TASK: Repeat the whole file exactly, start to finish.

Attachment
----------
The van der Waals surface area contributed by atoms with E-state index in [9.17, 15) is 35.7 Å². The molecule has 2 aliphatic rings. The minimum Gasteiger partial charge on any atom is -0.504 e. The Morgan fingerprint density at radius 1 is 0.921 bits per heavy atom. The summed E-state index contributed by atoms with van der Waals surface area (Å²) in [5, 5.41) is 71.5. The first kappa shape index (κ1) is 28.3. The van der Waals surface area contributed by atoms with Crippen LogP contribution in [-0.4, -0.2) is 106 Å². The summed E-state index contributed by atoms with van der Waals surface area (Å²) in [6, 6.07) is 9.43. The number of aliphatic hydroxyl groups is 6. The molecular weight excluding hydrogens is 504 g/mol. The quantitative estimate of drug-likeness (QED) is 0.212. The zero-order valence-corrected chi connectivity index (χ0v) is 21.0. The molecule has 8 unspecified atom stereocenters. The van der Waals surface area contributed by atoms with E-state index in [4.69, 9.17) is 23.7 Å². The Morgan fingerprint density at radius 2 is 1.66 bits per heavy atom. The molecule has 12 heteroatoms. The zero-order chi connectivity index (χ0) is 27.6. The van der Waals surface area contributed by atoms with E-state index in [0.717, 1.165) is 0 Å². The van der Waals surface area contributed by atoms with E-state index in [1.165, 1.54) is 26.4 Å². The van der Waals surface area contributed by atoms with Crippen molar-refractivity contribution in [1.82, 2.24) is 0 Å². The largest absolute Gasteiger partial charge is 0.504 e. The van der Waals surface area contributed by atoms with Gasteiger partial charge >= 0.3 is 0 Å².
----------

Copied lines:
The van der Waals surface area contributed by atoms with E-state index in [9.17, 15) is 35.7 Å². The molecule has 2 aliphatic rings. The minimum Gasteiger partial charge on any atom is -0.504 e. The Morgan fingerprint density at radius 1 is 0.921 bits per heavy atom. The summed E-state index contributed by atoms with van der Waals surface area (Å²) in [5, 5.41) is 71.5. The first kappa shape index (κ1) is 28.3. The van der Waals surface area contributed by atoms with Crippen LogP contribution in [-0.4, -0.2) is 106 Å². The summed E-state index contributed by atoms with van der Waals surface area (Å²) in [6, 6.07) is 9.43. The number of aliphatic hydroxyl groups is 6. The molecular weight excluding hydrogens is 504 g/mol. The quantitative estimate of drug-likeness (QED) is 0.212. The zero-order valence-corrected chi connectivity index (χ0v) is 21.0. The molecule has 8 unspecified atom stereocenters. The van der Waals surface area contributed by atoms with E-state index in [4.69, 9.17) is 23.7 Å². The Morgan fingerprint density at radius 2 is 1.66 bits per heavy atom. The molecule has 12 heteroatoms. The zero-order chi connectivity index (χ0) is 27.6. The van der Waals surface area contributed by atoms with E-state index in [0.717, 1.165) is 0 Å². The van der Waals surface area contributed by atoms with E-state index in [1.165, 1.54) is 26.4 Å². The van der Waals surface area contributed by atoms with Crippen molar-refractivity contribution in [1.82, 2.24) is 0 Å². The largest absolute Gasteiger partial charge is 0.504 e. The van der Waals surface area contributed by atoms with Gasteiger partial charge >= 0.3 is 0 Å².